|Price||The price may be excessive|
|No Wi-Fi/App||No Wi-Fi/App|
|No covers for unused holes||No covers for unused holes|
|Grow height||Small filling hole|
I’d like to highlight some similarities between the two devices. Both the Harvest and Harvest Slim feature bowls with a 2.5-liter capacity. Located at the bottom of these bowls is a high-quality pump that circulates water to the grow deck.
What really distinguishes all Aerogarden hydroponic systems, including these two, from other brands is their grow deck. This deck includes channels that deliver nutrient-rich water straight to the plant roots, and it also better oxygenates the water.
Both models are impressively quiet, emitting no more than 35 dBA of noise, making them quite suitable for home use.
When it comes to lighting, each unit sports a 20-watt LED system. The Harvest Slim, however, has a more elongated light hood, resulting in a slightly larger illuminated area.
The control panel on both devices is straightforward, featuring just three buttons. You can set when the lights should come on, although they are programmed to run for 15 hours a day by default. There’s also a handy plant food reminder option.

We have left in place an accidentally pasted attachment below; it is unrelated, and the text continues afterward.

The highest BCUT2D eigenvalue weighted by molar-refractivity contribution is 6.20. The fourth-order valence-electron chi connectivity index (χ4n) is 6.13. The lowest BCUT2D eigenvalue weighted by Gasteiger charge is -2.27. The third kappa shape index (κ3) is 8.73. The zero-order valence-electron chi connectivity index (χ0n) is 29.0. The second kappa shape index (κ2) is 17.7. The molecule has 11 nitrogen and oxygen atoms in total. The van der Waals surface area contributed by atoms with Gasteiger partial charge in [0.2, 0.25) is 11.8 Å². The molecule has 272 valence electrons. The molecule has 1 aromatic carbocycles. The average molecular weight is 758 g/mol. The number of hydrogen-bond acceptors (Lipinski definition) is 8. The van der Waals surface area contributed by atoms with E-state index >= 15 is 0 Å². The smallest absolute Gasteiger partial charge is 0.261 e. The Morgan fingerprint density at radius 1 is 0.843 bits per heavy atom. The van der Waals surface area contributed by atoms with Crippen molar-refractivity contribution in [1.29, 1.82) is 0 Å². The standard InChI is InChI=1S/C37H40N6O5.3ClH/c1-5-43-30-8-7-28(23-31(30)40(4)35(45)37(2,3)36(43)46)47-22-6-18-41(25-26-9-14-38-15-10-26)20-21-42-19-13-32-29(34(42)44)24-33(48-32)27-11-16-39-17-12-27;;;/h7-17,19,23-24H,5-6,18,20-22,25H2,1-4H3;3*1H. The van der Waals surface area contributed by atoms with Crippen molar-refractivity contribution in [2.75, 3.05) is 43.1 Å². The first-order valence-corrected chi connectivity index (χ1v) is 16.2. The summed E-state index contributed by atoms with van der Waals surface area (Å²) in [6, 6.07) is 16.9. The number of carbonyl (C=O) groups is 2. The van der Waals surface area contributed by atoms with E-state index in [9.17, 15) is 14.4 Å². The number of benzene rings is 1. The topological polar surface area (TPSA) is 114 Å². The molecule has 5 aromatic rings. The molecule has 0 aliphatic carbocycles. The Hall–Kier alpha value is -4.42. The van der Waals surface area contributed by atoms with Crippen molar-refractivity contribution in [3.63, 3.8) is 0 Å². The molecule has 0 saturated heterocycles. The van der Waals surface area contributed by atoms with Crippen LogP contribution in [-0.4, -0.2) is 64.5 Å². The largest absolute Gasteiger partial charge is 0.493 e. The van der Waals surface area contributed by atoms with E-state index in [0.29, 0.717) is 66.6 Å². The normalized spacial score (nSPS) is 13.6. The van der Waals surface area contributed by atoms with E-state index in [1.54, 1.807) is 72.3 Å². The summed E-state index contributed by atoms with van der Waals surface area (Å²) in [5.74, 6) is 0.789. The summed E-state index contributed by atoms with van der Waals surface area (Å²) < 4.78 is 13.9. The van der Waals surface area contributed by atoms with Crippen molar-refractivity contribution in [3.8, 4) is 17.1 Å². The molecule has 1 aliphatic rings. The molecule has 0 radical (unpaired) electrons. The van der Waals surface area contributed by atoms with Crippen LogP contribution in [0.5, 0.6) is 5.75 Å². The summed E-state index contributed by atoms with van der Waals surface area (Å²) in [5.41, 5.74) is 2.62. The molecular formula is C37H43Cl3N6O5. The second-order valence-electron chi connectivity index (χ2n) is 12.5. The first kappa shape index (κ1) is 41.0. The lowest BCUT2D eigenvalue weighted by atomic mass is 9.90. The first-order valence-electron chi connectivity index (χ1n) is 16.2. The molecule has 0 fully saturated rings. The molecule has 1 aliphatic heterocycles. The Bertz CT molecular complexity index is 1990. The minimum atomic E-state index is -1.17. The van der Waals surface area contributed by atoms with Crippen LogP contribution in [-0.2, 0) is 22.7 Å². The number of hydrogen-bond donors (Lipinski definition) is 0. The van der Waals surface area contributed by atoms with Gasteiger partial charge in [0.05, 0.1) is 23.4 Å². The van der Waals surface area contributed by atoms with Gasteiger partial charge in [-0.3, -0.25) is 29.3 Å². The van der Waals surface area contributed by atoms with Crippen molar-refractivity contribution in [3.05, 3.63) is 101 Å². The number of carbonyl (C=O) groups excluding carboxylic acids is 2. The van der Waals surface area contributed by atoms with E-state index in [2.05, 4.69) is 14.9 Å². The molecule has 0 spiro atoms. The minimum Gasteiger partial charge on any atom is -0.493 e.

Both systems come with a water level sensor. When the water level drops, one of the control panel buttons starts flashing red as a warning.
Even though the two models look different, they both require regular water refills and replacements. Personally, I change the water every two weeks and add plant food at the same time.
Both the Harvest and Harvest Slim are solid options for indoor hydroponic gardening, serving as viable alternatives to one another.
The Harvest offers a traditional design commonly seen in hydroponic systems. It’s well-suited for growing a moderate amount of herbs or leafy greens.
In contrast, the Harvest Slim boasts a more unique, slimline shape, making it ideal for narrow spaces. Additionally, it has the capacity for a slightly larger yield.
That wraps up my comparison of these two systems. Best of luck with your hydroponic endeavors!